EDEN PRAIRIE, Minn. -- Minnesota Vikings running back
Onterrio Smith returned to the practice field Monday with little
fanfare, and even less to say, after an embarrassing run-in with
airport officials was made public last week.
The news broke on Wednesday that Smith was caught at the Twin
Cities airport on April 21 with an elaborate contraption designed
to beat drug tests.
A search of a bag Smith was carrying turned up several vials of
dried urine and a device called "The Original Whizzinator," which
includes a fake penis, bladder and athletic supporter. An NFL
spokesman said using the device during a drug test would be a
violation of league drug policies, but it still is not clear
whether there are penalties for possessing one outside of a testing
Smith, who told police he was taking the vials to his cousin,
was back on the practice field on Monday for a developmental camp,
but did not speak to the media.
His coaches and teammates expressed their support for the
embattled running back, who has two strikes against him under the
league's substance abuse policy and was kicked out of Tennessee for
using marijuana. After being suspended for four games last season
for his second NFL offense, Smith could earn a yearlong suspension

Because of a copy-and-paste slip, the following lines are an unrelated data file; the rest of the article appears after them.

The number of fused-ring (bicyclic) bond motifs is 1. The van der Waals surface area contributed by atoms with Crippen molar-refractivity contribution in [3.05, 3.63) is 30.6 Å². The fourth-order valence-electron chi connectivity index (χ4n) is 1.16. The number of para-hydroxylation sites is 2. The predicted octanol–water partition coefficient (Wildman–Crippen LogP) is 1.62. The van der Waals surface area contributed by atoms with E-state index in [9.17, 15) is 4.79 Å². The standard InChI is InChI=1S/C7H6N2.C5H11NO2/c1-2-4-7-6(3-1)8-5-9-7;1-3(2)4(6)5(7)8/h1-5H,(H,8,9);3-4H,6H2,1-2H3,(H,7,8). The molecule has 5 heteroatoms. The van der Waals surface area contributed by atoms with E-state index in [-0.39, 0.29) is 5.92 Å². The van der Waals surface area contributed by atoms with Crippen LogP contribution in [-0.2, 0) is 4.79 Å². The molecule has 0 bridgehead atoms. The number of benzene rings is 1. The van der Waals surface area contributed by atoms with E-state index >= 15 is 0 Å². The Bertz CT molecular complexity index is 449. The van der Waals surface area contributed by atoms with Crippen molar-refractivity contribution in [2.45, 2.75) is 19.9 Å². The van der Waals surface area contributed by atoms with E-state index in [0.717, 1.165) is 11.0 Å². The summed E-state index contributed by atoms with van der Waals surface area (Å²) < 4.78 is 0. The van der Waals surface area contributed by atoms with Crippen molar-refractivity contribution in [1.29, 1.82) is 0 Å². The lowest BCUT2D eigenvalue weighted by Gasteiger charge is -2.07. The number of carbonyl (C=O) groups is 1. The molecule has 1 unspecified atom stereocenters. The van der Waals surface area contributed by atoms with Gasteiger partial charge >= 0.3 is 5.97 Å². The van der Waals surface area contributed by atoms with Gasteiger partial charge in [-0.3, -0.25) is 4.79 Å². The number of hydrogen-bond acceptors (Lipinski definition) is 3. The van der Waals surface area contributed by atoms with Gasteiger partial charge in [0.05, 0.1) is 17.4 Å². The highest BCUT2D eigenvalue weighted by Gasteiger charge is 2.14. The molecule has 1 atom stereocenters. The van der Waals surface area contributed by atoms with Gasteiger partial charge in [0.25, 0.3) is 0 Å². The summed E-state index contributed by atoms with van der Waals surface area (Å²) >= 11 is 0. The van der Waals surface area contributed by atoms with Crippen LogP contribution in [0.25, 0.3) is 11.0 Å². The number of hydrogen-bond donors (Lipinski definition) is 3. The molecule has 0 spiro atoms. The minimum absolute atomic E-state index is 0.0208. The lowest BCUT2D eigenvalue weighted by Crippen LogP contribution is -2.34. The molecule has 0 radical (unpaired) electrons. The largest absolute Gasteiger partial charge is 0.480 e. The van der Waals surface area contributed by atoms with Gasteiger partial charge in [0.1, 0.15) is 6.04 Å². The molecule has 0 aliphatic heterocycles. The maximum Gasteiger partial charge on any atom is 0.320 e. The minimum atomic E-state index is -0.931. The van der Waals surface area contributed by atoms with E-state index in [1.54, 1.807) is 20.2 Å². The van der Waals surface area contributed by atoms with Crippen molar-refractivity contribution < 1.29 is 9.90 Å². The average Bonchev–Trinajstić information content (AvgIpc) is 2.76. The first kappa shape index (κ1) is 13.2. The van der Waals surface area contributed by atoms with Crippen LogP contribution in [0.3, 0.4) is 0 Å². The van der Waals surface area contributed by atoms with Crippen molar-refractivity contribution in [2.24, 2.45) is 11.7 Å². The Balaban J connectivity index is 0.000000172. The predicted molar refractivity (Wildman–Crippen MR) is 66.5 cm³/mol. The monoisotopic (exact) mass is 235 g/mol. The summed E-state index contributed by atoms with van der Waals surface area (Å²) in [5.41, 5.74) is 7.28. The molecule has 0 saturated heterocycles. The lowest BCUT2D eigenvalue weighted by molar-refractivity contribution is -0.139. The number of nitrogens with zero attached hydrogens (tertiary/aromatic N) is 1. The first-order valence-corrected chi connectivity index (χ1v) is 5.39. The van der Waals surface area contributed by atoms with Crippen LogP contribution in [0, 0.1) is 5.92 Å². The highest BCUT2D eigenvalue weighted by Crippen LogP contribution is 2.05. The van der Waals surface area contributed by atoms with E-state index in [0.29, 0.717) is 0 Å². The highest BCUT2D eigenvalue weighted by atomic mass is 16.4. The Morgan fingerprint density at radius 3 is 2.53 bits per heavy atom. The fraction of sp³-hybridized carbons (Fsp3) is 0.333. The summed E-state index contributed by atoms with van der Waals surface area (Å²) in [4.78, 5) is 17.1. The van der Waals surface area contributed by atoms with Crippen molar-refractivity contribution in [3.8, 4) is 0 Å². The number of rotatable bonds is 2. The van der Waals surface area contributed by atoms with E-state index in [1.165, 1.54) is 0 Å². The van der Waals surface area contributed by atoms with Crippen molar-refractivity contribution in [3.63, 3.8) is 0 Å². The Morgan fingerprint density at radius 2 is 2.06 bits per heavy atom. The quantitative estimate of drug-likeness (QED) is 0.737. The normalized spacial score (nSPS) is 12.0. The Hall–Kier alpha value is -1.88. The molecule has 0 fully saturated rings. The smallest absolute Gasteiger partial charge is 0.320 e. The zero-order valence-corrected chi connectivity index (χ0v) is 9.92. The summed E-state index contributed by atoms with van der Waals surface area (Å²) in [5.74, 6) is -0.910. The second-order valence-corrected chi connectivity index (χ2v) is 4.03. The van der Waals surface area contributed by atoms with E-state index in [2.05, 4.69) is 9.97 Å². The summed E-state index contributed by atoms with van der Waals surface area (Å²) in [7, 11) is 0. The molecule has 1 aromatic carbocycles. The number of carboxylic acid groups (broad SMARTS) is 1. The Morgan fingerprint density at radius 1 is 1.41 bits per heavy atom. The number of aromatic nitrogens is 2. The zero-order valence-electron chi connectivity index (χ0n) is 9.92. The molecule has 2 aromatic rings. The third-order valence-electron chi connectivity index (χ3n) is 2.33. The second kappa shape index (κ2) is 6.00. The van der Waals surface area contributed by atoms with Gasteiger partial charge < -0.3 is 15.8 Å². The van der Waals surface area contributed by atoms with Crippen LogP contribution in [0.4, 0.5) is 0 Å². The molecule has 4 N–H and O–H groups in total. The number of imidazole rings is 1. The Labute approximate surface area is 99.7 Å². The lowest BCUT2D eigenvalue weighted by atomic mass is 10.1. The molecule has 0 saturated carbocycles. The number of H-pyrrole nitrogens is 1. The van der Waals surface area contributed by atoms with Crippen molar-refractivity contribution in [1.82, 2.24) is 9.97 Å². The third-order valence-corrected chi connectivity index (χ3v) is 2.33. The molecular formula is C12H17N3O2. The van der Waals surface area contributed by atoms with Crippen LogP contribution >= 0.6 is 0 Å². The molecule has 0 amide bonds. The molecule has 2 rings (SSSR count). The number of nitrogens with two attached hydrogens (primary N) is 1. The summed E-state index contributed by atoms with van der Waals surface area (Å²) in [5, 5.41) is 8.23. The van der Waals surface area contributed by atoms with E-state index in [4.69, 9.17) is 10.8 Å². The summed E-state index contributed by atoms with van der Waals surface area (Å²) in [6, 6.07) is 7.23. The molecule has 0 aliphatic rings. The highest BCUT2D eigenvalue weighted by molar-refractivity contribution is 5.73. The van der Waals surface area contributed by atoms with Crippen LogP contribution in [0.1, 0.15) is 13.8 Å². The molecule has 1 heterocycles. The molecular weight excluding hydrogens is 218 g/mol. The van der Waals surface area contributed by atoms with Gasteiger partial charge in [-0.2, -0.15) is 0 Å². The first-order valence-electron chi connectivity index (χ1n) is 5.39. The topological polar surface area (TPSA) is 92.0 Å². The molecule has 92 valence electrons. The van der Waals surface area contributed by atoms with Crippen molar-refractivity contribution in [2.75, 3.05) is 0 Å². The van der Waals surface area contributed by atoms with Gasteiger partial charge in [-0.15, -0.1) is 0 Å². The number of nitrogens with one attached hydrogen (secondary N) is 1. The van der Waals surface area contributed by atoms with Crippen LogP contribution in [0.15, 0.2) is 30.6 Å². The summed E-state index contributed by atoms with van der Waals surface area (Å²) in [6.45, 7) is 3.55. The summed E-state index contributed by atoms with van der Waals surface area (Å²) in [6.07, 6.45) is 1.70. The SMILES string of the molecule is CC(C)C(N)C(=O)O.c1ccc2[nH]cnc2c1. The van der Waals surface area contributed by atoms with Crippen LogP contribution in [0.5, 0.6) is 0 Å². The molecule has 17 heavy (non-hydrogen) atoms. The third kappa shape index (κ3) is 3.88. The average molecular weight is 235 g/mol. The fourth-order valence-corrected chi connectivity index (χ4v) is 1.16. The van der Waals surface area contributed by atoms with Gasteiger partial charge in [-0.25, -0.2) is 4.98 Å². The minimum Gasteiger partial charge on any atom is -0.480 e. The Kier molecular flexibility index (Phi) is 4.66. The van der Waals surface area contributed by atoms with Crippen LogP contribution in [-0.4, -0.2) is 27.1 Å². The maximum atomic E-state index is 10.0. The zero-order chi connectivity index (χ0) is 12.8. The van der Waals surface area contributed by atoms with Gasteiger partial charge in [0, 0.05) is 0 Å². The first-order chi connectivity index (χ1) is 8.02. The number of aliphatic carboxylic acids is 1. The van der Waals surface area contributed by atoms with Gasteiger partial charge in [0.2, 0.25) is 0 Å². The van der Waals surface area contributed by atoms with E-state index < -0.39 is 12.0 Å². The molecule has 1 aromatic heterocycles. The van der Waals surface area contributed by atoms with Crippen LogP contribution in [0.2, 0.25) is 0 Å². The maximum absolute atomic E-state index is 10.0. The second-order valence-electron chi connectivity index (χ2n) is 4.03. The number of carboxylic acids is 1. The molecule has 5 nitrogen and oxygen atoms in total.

with another violation.
"Onterrio, I love him like a brother," quarterback Daunte
Culpepper said. "I just tell him, 'You just have to be straight,
man. You always have to think before you react and make decisions.'
"He's a grown man, so I can't tell him what to do. I'm going to
support him and hopefully he makes everything right and takes care
of his business."
Until the NFL's investigation is resolved, it's business as
usual for Smith. Despite missing the four games last season, he
still managed to lead the team in rushing and is currently in a
battle with Michael Bennett and Mewelde Moore for the starting
running back spot.
Smith participated in all the drills in Monday's practice,
something that won't change until a ruling is issued by the league,
offensive coordinator Steve Loney said.
"No decisions were made based on how many reps he'll get,"
Loney said. "Until I'm told differently, his role is going to be
developed [as usual]."
Culpepper said he spoke to Smith on Monday morning to let him
know that he was behind his backfield mate, making sure all the
while that he didn't preach.
"I'm not his momma or his daddy, I'm his friend," Culpepper
said. "I didn't try to give him advice, I just told him to be
smart and try to make good decisions. But I'm not judging him and I
don't think anybody should. Nobody knows what goes on in him but
him. That's between him and God, but I'm going to try to support
him in any way, just like I would anybody else."
Bennett said his he thinks the scenario may have been blown out
of proportion and was confident Smith would emerge unscathed.
"He'll get through this," Bennett said. "I love him and I
While there are plenty of questions surrounding the situation,
one thing is certain -- nobody liked the thought of Smith being lost
for the season.
"I hope not," Culpepper said. "I don't know what really
happened, the logistics of what happened or why, and I don't really
care. That's his business. I just want him to make good decisions
and know that he's a big part of this team and we're going to need
him to win a championship."